This was a cross-sectional analytical study conducted over a period of 15 months, from April 2017 to June 2018. The study included 333 mother–infant pairs attending vaccination sessions at 2 primary healthcare (PHC) centres in Suez Governorate, Egypt [El-Tawffikia PHC (urban centre) and Qariat-Amer PHC (rural centre)].

The sample size was calculated using Epi-info version 7.2.2.6 software with under 5 stunting prevalence of 21% (5) and a margin of error/precision (d) no more than 0.05. The total required sample size was calculated to be 256 from both PHC centres, and each cluster size equalled 128. Finally, the study was actually conducted on a sample of 333 mother–infant pairs.

Eligible mothers were interviewed using a structured questionnaire (attached as Supplementary Material) that included sociodemographic data for mothers and children, which was adapted from the Fahmi and El-Sherbini Sociodemographic Score (9). Feeding practices included: breastfeeding (child receiving breast milk); artificial feeding (child feeding on a breast-milk substitute); complementary feeding (child receiving both breast milk and solid/semisolid or soft foods); weaning (introduction of complementary feeding) pattern; and 24-hour dietary recall; which were adapted from the WHO/United Nations Children’s Fund (UNICEF) tool (8). Answers were coded prior to data collection to facilitate data entry. Validation was through use of pretested questionnaires and by experts’ opinions. Pilot testing was done on 20 infants (not included in the worked upon sample) to check clarity of the used questions, and to estimate the average time needed for each mother to answer the questions.

Precoded data were entered into SPSS version 24 to be cleaned and analysed. Quantitative variables were summarized using mean, median and standard deviation. Qualitative variables were summarized using frequency and percentage. Comparison between groups was performed using the test for qualitative variables and independent sample t test and Mann–Whitney test for quantitative variables. A z test for 2 proportions was used for indicators. P < 0.05 was considered statistically significant.

Mothers were informed about the nature of the study and asked to participate. The data collection was anonymous and all responses were confidential. Oral consent was sought from the participants before the study. Participation in the study was optional and not required for accessing other services. The study was approved by the Research Ethics Committee of the Department of Public Health, Faculty of Medicine, Cairo University (s-4-2017).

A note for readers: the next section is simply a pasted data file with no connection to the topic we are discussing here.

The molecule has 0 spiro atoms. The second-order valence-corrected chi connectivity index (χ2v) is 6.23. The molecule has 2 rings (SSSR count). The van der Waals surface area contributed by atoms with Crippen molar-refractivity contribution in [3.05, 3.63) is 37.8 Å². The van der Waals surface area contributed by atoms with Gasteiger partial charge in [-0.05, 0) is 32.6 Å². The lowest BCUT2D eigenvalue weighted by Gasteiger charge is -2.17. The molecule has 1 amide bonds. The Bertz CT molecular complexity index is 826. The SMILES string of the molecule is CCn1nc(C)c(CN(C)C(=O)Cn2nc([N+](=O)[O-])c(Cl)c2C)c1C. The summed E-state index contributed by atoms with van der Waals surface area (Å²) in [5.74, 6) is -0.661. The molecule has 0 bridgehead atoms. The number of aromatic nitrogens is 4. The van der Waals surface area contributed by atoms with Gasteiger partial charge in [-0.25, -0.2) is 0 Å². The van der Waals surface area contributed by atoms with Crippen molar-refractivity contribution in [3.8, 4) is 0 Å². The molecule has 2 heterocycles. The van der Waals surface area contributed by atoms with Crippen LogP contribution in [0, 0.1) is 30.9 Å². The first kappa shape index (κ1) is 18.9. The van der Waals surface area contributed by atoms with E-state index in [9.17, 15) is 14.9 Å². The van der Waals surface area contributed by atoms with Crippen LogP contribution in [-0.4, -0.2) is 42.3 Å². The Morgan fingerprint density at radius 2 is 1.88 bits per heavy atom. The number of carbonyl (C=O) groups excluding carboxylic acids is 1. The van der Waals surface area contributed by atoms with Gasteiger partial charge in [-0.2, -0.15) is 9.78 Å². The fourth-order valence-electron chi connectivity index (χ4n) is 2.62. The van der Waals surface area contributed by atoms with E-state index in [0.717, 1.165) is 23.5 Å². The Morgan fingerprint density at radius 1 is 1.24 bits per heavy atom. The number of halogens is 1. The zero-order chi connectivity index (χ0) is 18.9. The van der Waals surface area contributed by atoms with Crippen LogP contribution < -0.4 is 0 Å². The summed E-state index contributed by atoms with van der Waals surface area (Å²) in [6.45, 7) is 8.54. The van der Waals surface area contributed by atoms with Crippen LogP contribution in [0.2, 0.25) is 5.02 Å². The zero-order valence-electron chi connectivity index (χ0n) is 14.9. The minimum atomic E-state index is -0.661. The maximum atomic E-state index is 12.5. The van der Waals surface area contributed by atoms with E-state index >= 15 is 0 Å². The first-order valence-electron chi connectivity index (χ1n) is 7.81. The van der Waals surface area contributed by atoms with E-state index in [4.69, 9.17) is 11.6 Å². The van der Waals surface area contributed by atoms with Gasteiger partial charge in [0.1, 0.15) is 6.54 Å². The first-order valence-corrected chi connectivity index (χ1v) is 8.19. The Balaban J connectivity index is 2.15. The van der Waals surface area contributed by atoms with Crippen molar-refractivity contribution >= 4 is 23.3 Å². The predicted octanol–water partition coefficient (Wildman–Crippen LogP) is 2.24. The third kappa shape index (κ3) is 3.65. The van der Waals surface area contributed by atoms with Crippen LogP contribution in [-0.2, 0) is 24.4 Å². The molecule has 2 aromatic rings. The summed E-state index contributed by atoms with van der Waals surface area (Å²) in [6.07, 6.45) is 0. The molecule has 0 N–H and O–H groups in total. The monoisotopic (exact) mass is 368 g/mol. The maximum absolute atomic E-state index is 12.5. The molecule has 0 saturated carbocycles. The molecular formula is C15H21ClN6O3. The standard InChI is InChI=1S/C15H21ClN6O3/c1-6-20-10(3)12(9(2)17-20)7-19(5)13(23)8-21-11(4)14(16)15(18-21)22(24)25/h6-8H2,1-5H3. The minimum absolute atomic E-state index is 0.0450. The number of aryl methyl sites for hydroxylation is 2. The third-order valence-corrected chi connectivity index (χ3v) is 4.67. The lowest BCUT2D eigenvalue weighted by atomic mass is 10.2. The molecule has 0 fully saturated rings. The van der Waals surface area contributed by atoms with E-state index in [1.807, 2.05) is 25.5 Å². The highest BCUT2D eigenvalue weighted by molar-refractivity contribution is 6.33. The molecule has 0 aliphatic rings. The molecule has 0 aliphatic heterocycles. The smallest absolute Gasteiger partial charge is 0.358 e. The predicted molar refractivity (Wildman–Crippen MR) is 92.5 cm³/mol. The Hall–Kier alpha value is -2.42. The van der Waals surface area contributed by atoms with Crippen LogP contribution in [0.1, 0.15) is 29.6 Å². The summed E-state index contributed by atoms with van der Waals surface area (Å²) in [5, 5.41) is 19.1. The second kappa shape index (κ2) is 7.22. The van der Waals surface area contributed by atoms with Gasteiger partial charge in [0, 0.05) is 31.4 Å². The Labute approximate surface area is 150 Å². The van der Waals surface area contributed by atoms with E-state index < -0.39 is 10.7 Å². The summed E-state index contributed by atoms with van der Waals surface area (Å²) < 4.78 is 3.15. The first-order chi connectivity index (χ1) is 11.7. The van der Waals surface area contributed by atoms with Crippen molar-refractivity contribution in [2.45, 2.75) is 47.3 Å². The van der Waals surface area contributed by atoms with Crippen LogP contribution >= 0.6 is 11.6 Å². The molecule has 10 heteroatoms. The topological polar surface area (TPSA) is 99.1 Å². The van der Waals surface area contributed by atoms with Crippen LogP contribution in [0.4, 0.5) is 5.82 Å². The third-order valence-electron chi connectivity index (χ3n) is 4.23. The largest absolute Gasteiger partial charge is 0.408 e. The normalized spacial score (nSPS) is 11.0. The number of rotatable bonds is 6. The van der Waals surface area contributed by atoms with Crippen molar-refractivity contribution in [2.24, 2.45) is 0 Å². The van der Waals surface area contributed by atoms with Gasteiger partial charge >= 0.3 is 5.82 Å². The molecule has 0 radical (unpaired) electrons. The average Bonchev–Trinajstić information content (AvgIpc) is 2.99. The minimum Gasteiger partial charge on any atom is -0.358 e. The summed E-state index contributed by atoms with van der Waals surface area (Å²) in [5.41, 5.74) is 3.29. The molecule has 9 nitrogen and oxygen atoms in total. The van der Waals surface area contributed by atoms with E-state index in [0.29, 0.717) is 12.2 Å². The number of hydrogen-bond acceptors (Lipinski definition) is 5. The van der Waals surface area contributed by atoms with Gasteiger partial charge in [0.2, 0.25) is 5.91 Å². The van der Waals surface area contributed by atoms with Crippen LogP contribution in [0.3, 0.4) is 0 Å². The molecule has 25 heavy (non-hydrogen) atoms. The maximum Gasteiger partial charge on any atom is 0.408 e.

Results

The study included infants aged 2–23 months attending for vaccination. Age and sex distribution did not differ significantly between the PHC centres.

All parents were literate in urban areas. In rural areas, 12 (6.6%) of fathers and 17 (9.4%) of mothers were illiterate. All fathers were working, except 2 in rural areas. More of the urban mothers were working: 26 (17.2%) urban versus 12 (6.6%) rural. Family size tended to be smaller in urban areas; 82 (45.1%) families had ≥ 5 members in rural areas compared with 51 (33.8%) in urban areas. In general, urban families had a higher socioeconomic level. All these differences were significant.

Sixty-nine (20%) infants were within a short birth spacing period after the last pregnancy (< 2 years) in both urban and rural areas. Child loss was significantly more frequently reported in rural than in urban areas (9.3% vs 2.6%). All infants were born in hospitals except for 5 infants in rural areas who were born at home.

Table 1 describes breastfeeding practices among urban and rural mothers. Most infants were ever breastfed. Exclusive breastfeeding was not widely practiced. Among 92 infants aged < 6 months, only 17 (18.5%) were exclusively breastfed: 11 (24.4%) in urban areas and 6 (12.8%) in rural areas. Prelacteal feeding was a common malpractice, with a higher frequency among mothers in rural areas. The commonest cause of never receiving breast milk was maternal illness in rural areas (50%), compared with breast problems (40%) and infant illness (40%) in urban areas. In general, there were no significant differences in breastfeeding practices between mothers in urban and rural areas, although urban residents were slightly better.

Artificial milk was fed to more than 40% of infants in urban and rural areas (Table 2). The majority of mothers (72.5%) initiated artificial feeding during the first month of life. There were no significant differences between urban and rural mothers in artificial feeding practices. The most important reasons for introducing artificial feeding were: infant not gaining weight (23.5%), twin baby (23.5%), insufficient breast milk (22.1%) and infant illness (17.4%). Out of the 149 infants receiving artificial feeding, 31 obtained it from the PHC centre only, 94 from the pharmacy, and the remainder from either source. A bottle was used for artificial feeding or other fluids of 89 (58.9%) urban and 120 (65.9%) rural infants, with no significant difference.